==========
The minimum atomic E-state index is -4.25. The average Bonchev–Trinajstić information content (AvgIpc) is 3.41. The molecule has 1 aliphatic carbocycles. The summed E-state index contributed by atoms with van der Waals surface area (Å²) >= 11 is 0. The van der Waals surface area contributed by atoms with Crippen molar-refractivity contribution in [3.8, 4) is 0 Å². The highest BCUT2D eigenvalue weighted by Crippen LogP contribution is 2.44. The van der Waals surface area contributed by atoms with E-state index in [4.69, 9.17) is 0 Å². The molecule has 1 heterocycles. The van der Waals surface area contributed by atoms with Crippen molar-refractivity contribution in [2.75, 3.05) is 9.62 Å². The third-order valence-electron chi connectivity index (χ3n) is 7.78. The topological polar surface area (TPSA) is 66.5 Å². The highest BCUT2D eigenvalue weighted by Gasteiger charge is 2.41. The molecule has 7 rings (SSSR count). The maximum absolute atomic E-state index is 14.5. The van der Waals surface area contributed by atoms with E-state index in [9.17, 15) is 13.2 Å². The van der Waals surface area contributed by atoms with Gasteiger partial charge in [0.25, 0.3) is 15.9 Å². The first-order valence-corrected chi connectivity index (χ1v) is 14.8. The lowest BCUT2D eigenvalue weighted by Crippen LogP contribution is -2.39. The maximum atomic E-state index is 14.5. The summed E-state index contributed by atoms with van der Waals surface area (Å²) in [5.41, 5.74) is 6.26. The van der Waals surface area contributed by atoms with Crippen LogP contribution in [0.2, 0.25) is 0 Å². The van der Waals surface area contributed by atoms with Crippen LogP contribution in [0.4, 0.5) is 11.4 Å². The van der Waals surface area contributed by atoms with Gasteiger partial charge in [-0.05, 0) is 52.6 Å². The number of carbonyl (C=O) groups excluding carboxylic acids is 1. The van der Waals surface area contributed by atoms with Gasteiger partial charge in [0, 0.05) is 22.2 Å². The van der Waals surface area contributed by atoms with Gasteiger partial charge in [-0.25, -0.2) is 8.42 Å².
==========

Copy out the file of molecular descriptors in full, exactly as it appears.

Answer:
The minimum atomic E-state index is -4.25. The average Bonchev–Trinajstić information content (AvgIpc) is 3.41. The molecule has 1 aliphatic carbocycles. The summed E-state index contributed by atoms with van der Waals surface area (Å²) >= 11 is 0. The van der Waals surface area contributed by atoms with Crippen molar-refractivity contribution in [3.8, 4) is 0 Å². The highest BCUT2D eigenvalue weighted by Crippen LogP contribution is 2.44. The van der Waals surface area contributed by atoms with E-state index in [4.69, 9.17) is 0 Å². The molecule has 1 heterocycles. The van der Waals surface area contributed by atoms with Crippen molar-refractivity contribution in [2.75, 3.05) is 9.62 Å². The third-order valence-electron chi connectivity index (χ3n) is 7.78. The topological polar surface area (TPSA) is 66.5 Å². The highest BCUT2D eigenvalue weighted by Gasteiger charge is 2.41. The molecule has 7 rings (SSSR count). The maximum absolute atomic E-state index is 14.5. The van der Waals surface area contributed by atoms with E-state index in [9.17, 15) is 13.2 Å². The van der Waals surface area contributed by atoms with Gasteiger partial charge in [0.25, 0.3) is 15.9 Å². The first-order valence-corrected chi connectivity index (χ1v) is 14.8. The lowest BCUT2D eigenvalue weighted by Crippen LogP contribution is -2.39. The maximum atomic E-state index is 14.5. The summed E-state index contributed by atoms with van der Waals surface area (Å²) in [5.41, 5.74) is 6.26. The van der Waals surface area contributed by atoms with Crippen LogP contribution in [0.2, 0.25) is 0 Å². The van der Waals surface area contributed by atoms with Crippen LogP contribution in [0.4, 0.5) is 11.4 Å². The van der Waals surface area contributed by atoms with Gasteiger partial charge in [-0.05, 0) is 52.6 Å². The number of carbonyl (C=O) groups excluding carboxylic acids is 1. The van der Waals surface area contributed by atoms with Gasteiger partial charge in [0, 0.05) is 22.2 Å². The van der Waals surface area contributed by atoms with Gasteiger partial charge in [-0.25, -0.2) is 8.42 Å².